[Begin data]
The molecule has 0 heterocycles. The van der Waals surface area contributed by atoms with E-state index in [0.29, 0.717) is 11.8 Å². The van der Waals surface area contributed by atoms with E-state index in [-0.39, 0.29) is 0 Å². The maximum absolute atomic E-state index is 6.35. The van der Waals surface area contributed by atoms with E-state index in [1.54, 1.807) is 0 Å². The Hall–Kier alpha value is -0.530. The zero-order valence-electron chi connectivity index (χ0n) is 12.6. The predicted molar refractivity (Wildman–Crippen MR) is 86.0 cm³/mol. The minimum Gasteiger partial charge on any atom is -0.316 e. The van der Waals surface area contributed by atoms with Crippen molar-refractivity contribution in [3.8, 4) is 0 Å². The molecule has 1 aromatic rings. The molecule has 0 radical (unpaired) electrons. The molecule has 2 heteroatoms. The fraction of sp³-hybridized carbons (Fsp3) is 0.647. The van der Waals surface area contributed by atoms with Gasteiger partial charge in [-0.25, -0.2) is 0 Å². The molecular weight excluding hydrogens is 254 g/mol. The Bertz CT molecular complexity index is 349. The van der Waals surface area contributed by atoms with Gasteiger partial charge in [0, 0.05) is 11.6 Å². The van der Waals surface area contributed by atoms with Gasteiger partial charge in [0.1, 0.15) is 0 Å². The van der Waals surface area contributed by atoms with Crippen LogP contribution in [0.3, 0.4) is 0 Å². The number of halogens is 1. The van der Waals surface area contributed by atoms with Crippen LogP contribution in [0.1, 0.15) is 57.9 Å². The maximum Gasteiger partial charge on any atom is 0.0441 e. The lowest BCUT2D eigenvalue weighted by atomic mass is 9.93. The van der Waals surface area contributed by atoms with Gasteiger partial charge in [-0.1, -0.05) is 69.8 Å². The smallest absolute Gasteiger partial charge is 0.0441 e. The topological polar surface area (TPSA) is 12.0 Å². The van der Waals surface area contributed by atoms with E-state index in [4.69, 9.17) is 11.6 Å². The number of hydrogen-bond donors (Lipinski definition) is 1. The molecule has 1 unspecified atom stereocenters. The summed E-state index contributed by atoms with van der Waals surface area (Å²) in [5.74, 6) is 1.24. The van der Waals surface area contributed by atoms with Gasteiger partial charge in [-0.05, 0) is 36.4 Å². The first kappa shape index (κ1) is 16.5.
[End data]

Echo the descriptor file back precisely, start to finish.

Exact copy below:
The molecule has 0 heterocycles. The van der Waals surface area contributed by atoms with E-state index in [0.29, 0.717) is 11.8 Å². The van der Waals surface area contributed by atoms with E-state index in [-0.39, 0.29) is 0 Å². The maximum absolute atomic E-state index is 6.35. The van der Waals surface area contributed by atoms with E-state index in [1.54, 1.807) is 0 Å². The Hall–Kier alpha value is -0.530. The zero-order valence-electron chi connectivity index (χ0n) is 12.6. The predicted molar refractivity (Wildman–Crippen MR) is 86.0 cm³/mol. The minimum Gasteiger partial charge on any atom is -0.316 e. The van der Waals surface area contributed by atoms with Crippen molar-refractivity contribution in [3.8, 4) is 0 Å². The molecule has 1 aromatic rings. The molecule has 0 radical (unpaired) electrons. The molecule has 2 heteroatoms. The fraction of sp³-hybridized carbons (Fsp3) is 0.647. The van der Waals surface area contributed by atoms with Gasteiger partial charge in [-0.25, -0.2) is 0 Å². The molecular weight excluding hydrogens is 254 g/mol. The Bertz CT molecular complexity index is 349. The van der Waals surface area contributed by atoms with Gasteiger partial charge in [0, 0.05) is 11.6 Å². The van der Waals surface area contributed by atoms with Gasteiger partial charge in [0.1, 0.15) is 0 Å². The van der Waals surface area contributed by atoms with Crippen LogP contribution in [0.3, 0.4) is 0 Å². The number of halogens is 1. The van der Waals surface area contributed by atoms with Crippen LogP contribution in [0.1, 0.15) is 57.9 Å². The maximum Gasteiger partial charge on any atom is 0.0441 e. The lowest BCUT2D eigenvalue weighted by atomic mass is 9.93. The van der Waals surface area contributed by atoms with Gasteiger partial charge in [-0.1, -0.05) is 69.8 Å². The smallest absolute Gasteiger partial charge is 0.0441 e. The topological polar surface area (TPSA) is 12.0 Å². The van der Waals surface area contributed by atoms with E-state index in [4.69, 9.17) is 11.6 Å². The number of hydrogen-bond donors (Lipinski definition) is 1. The molecule has 1 unspecified atom stereocenters. The summed E-state index contributed by atoms with van der Waals surface area (Å²) in [5.74, 6) is 1.24. The van der Waals surface area contributed by atoms with Gasteiger partial charge in [-0.05, 0) is 36.4 Å². The first kappa shape index (κ1) is 16.5.